when we select configure this field is blob and it can be as large as
1k. Is it good practice to get thousands of rows at one time?
There are a few layers to this. When you select a large set of rows from the DB, it doesn't really send you a huge clump of bytes. What happens is that there is a cursor on the DB with a size that you can configure. So if your cursor size is 1000 rows, it's not going to grab all the rows at once. You generally won't need to worry about this except for things I mention later in this answer.
However, the other aspect of this what you do with the rows. If you pull them all into a list on your application (which is what people do with ORMs) you are going to need allocate space for all of these records. I hate this approach. It's the most common cause of bloated Java programs. You really should be looping over the records from the database connection as an iterator.
or it is better to make multiple db call?
This depends on concurrency considerations discussed below.
time and space, which is more important?
Time-space trade-off analysis is something that applies when you have algorithmic complexity. This doesn't seem like one of those cases. If all you are doing is reading a single row and writing an update to it, using more memory won't speed things up. In fact, it will probably slow down your program. It takes time to allocate and manage memory. You try to allocate no more memory than you need to do the next task.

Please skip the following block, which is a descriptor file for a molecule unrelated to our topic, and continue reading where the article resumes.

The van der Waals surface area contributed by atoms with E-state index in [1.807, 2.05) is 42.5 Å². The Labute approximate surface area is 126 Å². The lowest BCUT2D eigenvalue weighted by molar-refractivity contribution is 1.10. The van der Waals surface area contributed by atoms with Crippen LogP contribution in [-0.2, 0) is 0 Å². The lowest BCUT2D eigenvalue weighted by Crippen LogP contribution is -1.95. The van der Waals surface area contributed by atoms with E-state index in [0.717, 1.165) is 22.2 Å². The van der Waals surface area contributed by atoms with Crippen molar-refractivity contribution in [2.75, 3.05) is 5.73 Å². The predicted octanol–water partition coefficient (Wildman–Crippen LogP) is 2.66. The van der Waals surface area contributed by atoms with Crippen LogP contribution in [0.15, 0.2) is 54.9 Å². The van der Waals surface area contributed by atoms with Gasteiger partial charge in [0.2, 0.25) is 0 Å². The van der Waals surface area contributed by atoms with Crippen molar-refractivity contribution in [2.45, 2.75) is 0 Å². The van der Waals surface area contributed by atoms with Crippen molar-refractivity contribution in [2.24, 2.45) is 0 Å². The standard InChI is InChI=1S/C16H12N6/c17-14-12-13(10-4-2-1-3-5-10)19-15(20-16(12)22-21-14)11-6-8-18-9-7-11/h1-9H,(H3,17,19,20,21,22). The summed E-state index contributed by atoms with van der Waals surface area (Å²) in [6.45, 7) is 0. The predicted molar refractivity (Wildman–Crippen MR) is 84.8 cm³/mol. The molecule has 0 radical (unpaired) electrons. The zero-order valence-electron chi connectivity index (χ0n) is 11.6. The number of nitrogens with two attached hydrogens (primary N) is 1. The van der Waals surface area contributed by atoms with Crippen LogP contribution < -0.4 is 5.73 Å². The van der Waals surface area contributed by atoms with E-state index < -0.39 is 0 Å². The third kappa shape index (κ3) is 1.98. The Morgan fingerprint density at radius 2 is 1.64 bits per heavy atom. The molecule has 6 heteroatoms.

users table has millions rows, we need update perhaps 1 column for 1 million
rows. what is a good practice to make this update? is it better to make 1
million db call? or as little db calls as possible?
I'm assuming here that you need to look at each row and make an update that cannot simply be done in a one-shot SQL statement. There's not a simple answer to this question and that's because it depends on whether there will be other applications interacting with these tables while you are doing this.
If you are doing 'select for update', you probably don't want to do this in one big commit. The reason you would use that is to prevent other applications from modifying the data between the selection and the update. In other words you would be locking all of these records for the duration.
Even if you are not worried about concurrency or dirty reads, you probably don't want to change a million records and then commit at the end because:
- If there is an issue at any point in this process, even a minor one, you have to start over from the beginning.
- Writing a ton of uncommitted changes to a DB puts a lot of stress on it's resources.
So there's a sweet spot for performance for commits. You commit each one and there will be a little overhead. You could commit them in batches but your retry gets a little more complicated. Personally, unless you know there is a performance concern, I'd probably commit each change immediately. It's the easiest to get right. A million records is really not that much per day. And 1K isn't much data. Oracle (for example) won't even bother putting 1K off-table unless you tell it to.